Report: Tech companies didn’t allow feds “direct access” to their servers, but they agreed to help

Mark Zuckerberg responds to press questions and photos after announcing the new Facebook News Feed redesign on March 7 in Menlo Park.

Several major internet companies may not have given the federal government “direct access” to their servers to facilitate snooping for personal data, as was initially alleged by a report earlier this week, but many of them did agree to set up special access to their data when requested through secret court orders, according to a report in the New York Times late Friday.

Companies such as Google, Facebook and Apple all claimed this week that they had never heard of a National Security Agency program called PRISM that reportedly gave intelligence analysts access to all kinds of personal data stored on the servers of the largest internet companies on the planet. But while the NSA may not have shared the code name for the project, first disclosed in reports from The Washington Post and the Guardian Thursday, “the companies were essentially asked to erect a locked mailbox and give the government the key,” the Times reported, citing “people briefed on the negotiations” between tech companies and the government. And while companies “bristled” at the request, they acquiesced.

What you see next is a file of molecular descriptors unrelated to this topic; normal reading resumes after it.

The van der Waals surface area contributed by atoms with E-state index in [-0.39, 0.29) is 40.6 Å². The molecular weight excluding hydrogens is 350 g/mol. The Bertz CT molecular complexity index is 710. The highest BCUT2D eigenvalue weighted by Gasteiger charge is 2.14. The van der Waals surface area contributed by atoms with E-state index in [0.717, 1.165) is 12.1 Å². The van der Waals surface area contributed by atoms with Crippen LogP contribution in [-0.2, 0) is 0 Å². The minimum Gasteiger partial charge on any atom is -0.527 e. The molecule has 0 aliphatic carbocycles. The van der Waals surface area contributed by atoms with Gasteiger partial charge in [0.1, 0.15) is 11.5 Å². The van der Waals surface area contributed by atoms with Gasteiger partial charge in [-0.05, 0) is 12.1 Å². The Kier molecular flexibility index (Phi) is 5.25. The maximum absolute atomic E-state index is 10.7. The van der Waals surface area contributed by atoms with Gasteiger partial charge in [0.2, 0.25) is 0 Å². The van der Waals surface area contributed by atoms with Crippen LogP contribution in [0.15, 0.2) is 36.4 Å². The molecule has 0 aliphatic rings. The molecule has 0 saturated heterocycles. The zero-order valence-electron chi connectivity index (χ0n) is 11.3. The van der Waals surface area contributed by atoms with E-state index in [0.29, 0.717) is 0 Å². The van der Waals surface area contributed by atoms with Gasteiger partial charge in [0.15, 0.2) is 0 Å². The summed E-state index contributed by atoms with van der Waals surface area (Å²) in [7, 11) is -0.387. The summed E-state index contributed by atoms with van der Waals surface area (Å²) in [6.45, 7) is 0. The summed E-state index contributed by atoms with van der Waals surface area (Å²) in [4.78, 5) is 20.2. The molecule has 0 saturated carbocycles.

Facebook — whose founder, Mark Zuckerberg, slammed what he called “outrageous press reports” in a statement Friday — actually built a system for the NSA that allowed it to securely transmit data to the government if requested under the FISA law, according to the report. It’s not clear what any of the other companies named as having negotiated with the government — Apple, AOL, Google, Microsoft, Paltalk and Yahoo — may have done to facilitate access to user data.

The companies’ carefully worded denials were likely constructed because the employees tasked with carrying out these systems “are not allowed to discuss the details even with others at the company, and in some cases have national security clearance,” the report said.

Twitter, which many noted was conspicuous in its absence from the list of companies named in the original reports, reportedly declined to provide the federal government with any assistance in getting access to user data in response to legal requests. “While handing over data in response to a legitimate FISA request is a legal requirement, making it easier for the government to get the information is not, which is why Twitter could decline to do so,” the report said.

Our tracking page on the unfolding PRISM story has a thorough explanation of the background to this report.

This post was updated at 11:43pm with the correct name of the NSA, the National Security Agency.

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